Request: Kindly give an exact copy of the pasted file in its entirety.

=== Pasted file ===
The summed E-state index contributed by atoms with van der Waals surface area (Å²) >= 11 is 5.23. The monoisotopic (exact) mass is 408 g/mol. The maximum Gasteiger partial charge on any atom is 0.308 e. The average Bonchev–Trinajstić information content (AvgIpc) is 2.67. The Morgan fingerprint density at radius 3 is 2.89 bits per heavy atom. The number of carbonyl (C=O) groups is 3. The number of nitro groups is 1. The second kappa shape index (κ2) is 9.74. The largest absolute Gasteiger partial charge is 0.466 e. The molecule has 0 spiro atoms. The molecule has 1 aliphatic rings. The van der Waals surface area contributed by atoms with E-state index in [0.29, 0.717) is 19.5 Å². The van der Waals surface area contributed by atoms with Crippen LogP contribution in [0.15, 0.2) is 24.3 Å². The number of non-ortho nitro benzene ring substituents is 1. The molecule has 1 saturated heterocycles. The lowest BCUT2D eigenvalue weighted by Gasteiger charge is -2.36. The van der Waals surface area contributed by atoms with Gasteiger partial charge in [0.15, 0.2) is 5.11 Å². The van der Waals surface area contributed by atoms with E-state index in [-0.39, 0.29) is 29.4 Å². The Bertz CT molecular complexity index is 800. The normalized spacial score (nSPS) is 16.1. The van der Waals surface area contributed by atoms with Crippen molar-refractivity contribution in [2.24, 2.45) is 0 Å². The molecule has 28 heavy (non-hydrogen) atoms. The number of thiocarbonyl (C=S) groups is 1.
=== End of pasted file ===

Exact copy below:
The summed E-state index contributed by atoms with van der Waals surface area (Å²) >= 11 is 5.23. The monoisotopic (exact) mass is 408 g/mol. The maximum Gasteiger partial charge on any atom is 0.308 e. The average Bonchev–Trinajstić information content (AvgIpc) is 2.67. The Morgan fingerprint density at radius 3 is 2.89 bits per heavy atom. The number of carbonyl (C=O) groups is 3. The number of nitro groups is 1. The second kappa shape index (κ2) is 9.74. The largest absolute Gasteiger partial charge is 0.466 e. The molecule has 0 spiro atoms. The molecule has 1 aliphatic rings. The van der Waals surface area contributed by atoms with E-state index in [0.29, 0.717) is 19.5 Å². The van der Waals surface area contributed by atoms with Crippen LogP contribution in [0.15, 0.2) is 24.3 Å². The number of non-ortho nitro benzene ring substituents is 1. The molecule has 1 saturated heterocycles. The lowest BCUT2D eigenvalue weighted by Gasteiger charge is -2.36. The van der Waals surface area contributed by atoms with Gasteiger partial charge in [0.15, 0.2) is 5.11 Å². The van der Waals surface area contributed by atoms with E-state index in [-0.39, 0.29) is 29.4 Å². The Bertz CT molecular complexity index is 800. The normalized spacial score (nSPS) is 16.1. The van der Waals surface area contributed by atoms with Crippen molar-refractivity contribution in [2.24, 2.45) is 0 Å². The molecule has 28 heavy (non-hydrogen) atoms. The number of thiocarbonyl (C=S) groups is 1.